|System: PC, X360, PS3||Review Rating Legend|
|Dev: Valve Software||1.0 - 1.9 = Avoid||4.0 - 4.4 = Great|
|Pub: EA Games||2.0 - 2.4 = Poor||4.5 - 4.9 = Must Buy|
|Release: Sept. 2007||2.5 - 2.9 = Average||5.0 = The Best|
|Players: 1-16||3.0 - 3.4 = Fair|
|ESRB Rating: Pending||3.5 - 3.9 = Good|
by D'Marcus Beatty
Half-Life is a game that has always been at the forefront of innovation. The original set standards for First-Person Shooters, creating an experience that was both immersive and entertaining. Half-Life 2, though a long time in coming, didn't disappoint gamers with its stellar graphics, superb storytelling, and the insanely fun gravity gun. However, only PC gamers were satisfied. The Xbox version of Half-Life 2 was disappointing to most gamers because of its downgraded graphics and frequent loading times. Developer Valve Software is planning to make this disappointment up to their fans in a big way this year with the release of Half-Life 2: Orange Box.
Half Life 2: Orange Box takes Half-Life 2 and places it where most gamers thought it should have been anyway: on next-gen consoles. By placing Orange Box on the PS3 and the Xbox 360, the game won't have to suffer the liabilities that the Xbox version did and will also benefit from improved graphics and a number of new features. The most exciting of these features is the inclusion of the expansion packs, Episode One and Two as well as Team Fortress 2 and Portal. With all of these additions at a mere 59.99, Xbox Half-Life 2 owners should feel positively gypped.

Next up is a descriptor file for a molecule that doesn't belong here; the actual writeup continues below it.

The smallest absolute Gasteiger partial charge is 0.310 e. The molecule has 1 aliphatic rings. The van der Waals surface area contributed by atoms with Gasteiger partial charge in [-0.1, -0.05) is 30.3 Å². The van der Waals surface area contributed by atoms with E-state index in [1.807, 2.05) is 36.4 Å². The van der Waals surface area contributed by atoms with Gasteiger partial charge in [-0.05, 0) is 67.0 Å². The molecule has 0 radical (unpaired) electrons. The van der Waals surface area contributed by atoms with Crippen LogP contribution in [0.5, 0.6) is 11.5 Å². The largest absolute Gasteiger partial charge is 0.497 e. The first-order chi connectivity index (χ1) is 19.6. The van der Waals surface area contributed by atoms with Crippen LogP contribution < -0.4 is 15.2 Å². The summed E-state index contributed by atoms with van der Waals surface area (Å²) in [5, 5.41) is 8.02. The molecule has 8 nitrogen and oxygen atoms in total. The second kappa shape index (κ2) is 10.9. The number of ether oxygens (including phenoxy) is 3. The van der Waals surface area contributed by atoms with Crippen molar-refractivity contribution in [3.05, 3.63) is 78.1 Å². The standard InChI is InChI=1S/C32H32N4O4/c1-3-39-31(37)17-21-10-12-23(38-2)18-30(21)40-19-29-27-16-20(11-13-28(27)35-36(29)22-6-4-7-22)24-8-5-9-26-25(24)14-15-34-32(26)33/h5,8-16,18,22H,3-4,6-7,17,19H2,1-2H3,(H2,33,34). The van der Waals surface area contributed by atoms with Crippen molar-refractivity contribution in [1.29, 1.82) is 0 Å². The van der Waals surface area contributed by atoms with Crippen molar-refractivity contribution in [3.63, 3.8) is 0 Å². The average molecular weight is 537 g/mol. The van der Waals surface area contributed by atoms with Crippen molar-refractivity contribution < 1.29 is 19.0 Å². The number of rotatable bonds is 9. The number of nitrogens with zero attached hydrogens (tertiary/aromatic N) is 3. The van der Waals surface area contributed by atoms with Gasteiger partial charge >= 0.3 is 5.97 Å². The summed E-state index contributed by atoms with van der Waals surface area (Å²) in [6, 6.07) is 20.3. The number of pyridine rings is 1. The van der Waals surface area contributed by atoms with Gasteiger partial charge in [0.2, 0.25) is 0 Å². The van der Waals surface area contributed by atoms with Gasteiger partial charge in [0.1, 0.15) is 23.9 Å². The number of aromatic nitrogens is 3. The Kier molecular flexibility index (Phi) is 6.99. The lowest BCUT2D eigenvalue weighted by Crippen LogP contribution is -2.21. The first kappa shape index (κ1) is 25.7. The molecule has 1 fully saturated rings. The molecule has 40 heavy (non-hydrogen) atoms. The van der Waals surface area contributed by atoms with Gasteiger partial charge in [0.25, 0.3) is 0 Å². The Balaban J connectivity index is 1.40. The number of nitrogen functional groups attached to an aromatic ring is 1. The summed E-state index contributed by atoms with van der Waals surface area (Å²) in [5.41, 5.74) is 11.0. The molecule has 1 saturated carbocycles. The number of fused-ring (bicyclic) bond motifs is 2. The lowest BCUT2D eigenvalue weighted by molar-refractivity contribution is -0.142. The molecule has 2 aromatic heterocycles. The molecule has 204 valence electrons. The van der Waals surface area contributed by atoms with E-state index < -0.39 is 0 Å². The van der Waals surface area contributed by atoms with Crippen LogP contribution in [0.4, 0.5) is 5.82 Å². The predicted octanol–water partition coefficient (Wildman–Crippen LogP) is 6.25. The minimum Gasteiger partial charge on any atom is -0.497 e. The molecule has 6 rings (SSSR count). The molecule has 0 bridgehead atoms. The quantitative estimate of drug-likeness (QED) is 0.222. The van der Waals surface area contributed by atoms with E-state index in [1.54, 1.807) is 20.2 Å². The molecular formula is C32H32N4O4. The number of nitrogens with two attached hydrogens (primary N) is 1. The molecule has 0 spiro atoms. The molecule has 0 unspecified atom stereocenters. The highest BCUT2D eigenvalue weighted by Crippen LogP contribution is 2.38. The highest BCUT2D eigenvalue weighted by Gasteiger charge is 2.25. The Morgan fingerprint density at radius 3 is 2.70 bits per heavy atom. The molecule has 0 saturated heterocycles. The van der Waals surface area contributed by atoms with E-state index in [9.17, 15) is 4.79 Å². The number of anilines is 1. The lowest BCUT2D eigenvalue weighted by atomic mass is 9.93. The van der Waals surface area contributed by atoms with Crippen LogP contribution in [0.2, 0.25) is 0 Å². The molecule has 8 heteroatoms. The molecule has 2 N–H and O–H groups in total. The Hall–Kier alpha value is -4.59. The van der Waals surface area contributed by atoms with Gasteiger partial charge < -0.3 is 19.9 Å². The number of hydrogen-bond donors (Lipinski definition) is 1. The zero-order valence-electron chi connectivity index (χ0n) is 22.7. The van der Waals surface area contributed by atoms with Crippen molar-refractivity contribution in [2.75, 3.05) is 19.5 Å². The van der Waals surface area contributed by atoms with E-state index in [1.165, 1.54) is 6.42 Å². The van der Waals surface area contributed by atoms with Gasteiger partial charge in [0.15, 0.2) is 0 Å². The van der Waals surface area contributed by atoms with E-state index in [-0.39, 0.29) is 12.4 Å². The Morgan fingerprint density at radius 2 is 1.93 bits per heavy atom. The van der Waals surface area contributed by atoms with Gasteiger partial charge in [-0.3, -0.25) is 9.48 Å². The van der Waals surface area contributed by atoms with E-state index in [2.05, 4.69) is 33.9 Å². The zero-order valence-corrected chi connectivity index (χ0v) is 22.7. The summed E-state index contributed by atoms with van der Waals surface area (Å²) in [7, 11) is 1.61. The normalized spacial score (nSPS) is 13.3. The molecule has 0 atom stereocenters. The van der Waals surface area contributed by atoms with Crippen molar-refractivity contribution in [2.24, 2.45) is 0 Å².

Half-Life 2 continues the story of scientist turned freedom fighter Gordon Freeman, the unvoiced protagonist from the original. Despite his unassuming origins, Gordon is the only thing standing in the way of the alien threat completely overtaking the earth. Using standard weapons like shotguns and pistols as well as some unorthodox methods like the beloved gravity gun, Gordon challenges the alien invaders that have conquered the earth with the help of an underground resistance that is determined to oust their alien persecutors. With top-notch storytelling that conveys everything without cutscenes or even having to leave the FPS viewpoint, Half-Life 2 is a deeply absorbing gaming experience.